Daequan Cook – OKC – Cook has played well in his five games as a starter, averaging 9.2 points, 4.0 rebounds, 2.6 three-pointers, 0.8 steals and 1.2 blocks replacing Thabo Sefolosha. Sefolosha is due back soon and while there’s a chance he misses a game next week, his return would significantly cut into Cook’s minutes and make him devoid of fantasy value. With a four-game schedule, he might still be playable by deep-league teams desperate for three-point help but you can most likely do better next week.
Chris Kaman – NO – Two hornets on this list is a big byproduct of a three-game week but there are other reasons to bench Kaman. Since returning to the team he’s averaged 13.5 points, 10.5 rebounds and 2.5 blocks in two games, but he averaged just over 25 minutes a night. His season averages are 9.6 points, 7.1 rebounds and 1.4 blocks per game in just over 23 minutes, but some owners may look at his past two games and say he’s worth a shot despite only three games. You can get a subpar week out of a four-game player like Pekovic and find more value in him than in Kaman.
Wednesday, February 8, 2012
Jeremy Lin got a chance to play this past Saturday against the Nets, backing up Iman Shumpert at point guard for the Knicks. Six points, three rebounds and three assists in the first half later and Lin found himself on the court for most of the second half in a Knicks' win.
It wasn't just the numbers that were impressive about Lin, either. The former Harvard point guard gave the team a spark they haven't had all season; the kind of spark that can be provided by a player who is a natural point guard.
Lin enjoyed a huge second half with his extended playing time, finishing the game with 25 points, seven assists and five rebounds. His passes led to multiple easy baskets for teammates, including difficult alley-oop passes perfectly thrown between multiple Nets defenders that he made look easy.
Many questioned whether Lin could match his success on Monday against Utah and, with the exception of an unsightly eight turnovers, he was actually better. Lin, who has spent much of the season in the D-League, put up 28 points with eight assists and helped the Knicks beat a solid Jazz team without the absent Amar'e Stoudemire and Carmelo Anthony, who limped off the court early with a strained groin.
Nobody in their right mind thinks that Lin can continue to score 25-plus points per game and push double-digit assists every night, but he can certainly continue to contribute. Let's also not forget the eight turnovers and the fact that both of these games were at home; playing on the road adversely affects every NBA role player.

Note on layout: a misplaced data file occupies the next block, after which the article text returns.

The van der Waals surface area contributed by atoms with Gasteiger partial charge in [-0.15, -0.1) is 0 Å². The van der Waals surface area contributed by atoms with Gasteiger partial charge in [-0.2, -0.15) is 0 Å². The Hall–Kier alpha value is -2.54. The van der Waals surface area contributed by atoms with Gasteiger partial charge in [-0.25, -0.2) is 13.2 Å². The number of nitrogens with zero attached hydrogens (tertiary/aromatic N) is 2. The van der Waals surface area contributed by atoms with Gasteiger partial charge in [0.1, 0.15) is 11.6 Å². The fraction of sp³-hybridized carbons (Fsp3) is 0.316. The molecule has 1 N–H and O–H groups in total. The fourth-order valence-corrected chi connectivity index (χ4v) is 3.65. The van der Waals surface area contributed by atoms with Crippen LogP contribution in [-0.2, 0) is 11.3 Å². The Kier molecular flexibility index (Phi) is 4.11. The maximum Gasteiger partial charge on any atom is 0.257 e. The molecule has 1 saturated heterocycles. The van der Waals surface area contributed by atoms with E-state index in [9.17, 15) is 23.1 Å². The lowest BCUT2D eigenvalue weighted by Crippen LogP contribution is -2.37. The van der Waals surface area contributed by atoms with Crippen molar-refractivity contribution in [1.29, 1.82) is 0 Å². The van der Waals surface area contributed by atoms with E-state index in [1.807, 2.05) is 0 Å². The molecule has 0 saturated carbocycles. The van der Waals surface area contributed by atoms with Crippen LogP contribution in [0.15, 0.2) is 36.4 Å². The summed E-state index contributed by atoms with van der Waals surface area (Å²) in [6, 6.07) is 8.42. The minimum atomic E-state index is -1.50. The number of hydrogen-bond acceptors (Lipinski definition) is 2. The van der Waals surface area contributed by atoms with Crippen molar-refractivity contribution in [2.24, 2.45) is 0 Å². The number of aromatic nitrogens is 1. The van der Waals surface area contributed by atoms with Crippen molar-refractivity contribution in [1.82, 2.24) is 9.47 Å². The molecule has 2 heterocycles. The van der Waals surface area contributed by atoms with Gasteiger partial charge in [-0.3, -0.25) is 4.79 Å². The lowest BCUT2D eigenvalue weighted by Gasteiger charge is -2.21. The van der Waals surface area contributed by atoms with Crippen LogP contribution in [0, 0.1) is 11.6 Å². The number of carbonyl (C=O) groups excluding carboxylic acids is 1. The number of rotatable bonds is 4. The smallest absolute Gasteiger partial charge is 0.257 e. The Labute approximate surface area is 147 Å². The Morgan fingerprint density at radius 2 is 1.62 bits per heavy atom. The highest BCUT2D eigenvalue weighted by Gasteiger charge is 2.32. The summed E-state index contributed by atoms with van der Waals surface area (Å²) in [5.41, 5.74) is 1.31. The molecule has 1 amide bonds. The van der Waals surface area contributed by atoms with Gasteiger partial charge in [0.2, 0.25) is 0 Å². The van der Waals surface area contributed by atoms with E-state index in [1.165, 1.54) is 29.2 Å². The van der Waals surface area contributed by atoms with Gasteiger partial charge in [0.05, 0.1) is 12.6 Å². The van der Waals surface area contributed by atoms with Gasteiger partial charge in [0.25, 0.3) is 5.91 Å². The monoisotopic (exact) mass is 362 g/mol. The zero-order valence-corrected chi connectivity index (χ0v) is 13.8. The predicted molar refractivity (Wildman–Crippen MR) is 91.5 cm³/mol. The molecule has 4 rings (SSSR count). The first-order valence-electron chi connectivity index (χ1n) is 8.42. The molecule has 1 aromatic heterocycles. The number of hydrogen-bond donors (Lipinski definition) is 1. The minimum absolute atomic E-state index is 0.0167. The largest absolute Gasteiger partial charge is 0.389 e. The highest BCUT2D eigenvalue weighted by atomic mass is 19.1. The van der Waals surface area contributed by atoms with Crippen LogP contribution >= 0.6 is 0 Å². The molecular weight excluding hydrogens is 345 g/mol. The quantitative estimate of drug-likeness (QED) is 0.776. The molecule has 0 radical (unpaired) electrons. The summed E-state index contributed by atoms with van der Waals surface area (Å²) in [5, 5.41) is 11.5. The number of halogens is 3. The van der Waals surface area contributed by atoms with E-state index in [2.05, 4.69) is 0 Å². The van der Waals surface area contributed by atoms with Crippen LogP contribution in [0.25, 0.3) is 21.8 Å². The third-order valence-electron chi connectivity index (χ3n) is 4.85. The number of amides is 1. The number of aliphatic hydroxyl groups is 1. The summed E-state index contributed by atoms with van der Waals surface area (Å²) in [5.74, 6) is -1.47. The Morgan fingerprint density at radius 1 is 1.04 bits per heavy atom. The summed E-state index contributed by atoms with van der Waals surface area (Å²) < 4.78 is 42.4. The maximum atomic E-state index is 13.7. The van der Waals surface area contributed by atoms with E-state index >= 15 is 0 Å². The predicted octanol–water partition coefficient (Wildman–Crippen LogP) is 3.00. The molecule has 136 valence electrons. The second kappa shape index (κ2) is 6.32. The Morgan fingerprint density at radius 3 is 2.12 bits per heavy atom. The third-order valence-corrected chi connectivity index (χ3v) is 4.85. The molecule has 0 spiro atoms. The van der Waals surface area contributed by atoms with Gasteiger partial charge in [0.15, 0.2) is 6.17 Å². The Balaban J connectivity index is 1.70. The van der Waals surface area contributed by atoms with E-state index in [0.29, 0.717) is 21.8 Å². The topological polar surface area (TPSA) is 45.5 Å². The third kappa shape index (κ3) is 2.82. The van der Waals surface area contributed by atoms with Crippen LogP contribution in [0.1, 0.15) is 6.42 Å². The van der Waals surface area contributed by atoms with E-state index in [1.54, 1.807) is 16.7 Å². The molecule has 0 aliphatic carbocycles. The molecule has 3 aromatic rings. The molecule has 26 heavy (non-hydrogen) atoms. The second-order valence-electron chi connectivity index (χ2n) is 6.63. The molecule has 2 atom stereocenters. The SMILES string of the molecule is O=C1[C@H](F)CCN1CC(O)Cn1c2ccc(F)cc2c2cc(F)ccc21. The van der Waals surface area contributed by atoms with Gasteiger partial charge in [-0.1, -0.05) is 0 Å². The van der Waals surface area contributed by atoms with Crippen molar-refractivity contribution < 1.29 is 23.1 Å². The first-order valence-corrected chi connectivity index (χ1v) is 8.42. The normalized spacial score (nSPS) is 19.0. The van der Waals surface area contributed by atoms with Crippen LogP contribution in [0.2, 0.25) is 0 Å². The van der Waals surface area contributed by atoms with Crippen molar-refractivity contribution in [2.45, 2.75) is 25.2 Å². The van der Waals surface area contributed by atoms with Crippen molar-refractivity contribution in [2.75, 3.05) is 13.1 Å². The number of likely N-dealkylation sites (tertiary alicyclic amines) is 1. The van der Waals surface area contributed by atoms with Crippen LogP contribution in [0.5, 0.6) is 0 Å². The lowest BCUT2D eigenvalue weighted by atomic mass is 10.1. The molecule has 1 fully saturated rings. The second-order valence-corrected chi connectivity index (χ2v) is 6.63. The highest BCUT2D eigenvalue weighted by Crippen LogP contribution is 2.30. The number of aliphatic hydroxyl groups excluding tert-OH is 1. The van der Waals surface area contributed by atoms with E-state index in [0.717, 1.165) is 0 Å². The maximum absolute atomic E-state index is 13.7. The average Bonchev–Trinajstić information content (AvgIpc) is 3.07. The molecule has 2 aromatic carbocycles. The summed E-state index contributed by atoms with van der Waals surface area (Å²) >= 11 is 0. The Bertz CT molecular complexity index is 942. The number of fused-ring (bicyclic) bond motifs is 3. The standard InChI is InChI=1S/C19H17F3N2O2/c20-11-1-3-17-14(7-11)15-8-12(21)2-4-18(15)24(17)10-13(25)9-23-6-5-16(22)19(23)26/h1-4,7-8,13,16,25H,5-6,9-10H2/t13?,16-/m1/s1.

The Knicks travel to Washington tonight to face John Wall and the Wizards and, while Washington is one of the NBA's worst teams, it will be interesting to watch the undrafted Lin go up against last year's first overall pick in Wall.
Wall is one of the fastest players in the league and can definitely make life tough on Lin at both ends of the court, as Lin is nowhere near the athlete Wall is. Rather, Lin relies on his basketball IQ (he did go to Harvard) to get the most out of his talent.
I can see Lin being productive tonight and in the next week or so, but his 56% shooting (20-for-36) won't continue and he may turn it over three or four times a night. Considering the Knicks already lead the league in turnovers and have struggled at the point this season, those may not be that big of a deal if he continues to penetrate effectively and open up opportunities for his teammates.
With Baron Davis' return perpetually on the horizon and now pushed back until the All-Star Break, Lin will have a few weeks to prove he's not just a flash in the pan. Once Stoudemire returns Monday and Anthony about a week later, the young point guard should settle in around 12-13 points per game and dish out five or six assists as well.
The only major issue with Lin's game is his lack of range as a jump shooter. He hit just one three-pointer in his two big games and will need to work on his ability to stretch the floor to stay effective. Rajon Rondo can do that, but Lin can't rival his athletic ability. Regardless, Lin will remain easy to root for as a surprise solution to the Knicks' biggest problem.
Thursday, January 26, 2012
With Wayne Hunter being one of the major disappointments for the Jets this season, the team is likely to search for his replacement in the offseason through the draft or free agency. A name that is gaining momentum at Senior Bowl practices is Ohio State tackle Mike Adams.
At 6-7, 323 pounds, Adams has the size to be an NFL right tackle and while his height creates some issues with footwork and bending at the waist much like Nate Solder last season, Solder had a productive rookie year with the Patriots filling in for Sebastian Vollmer.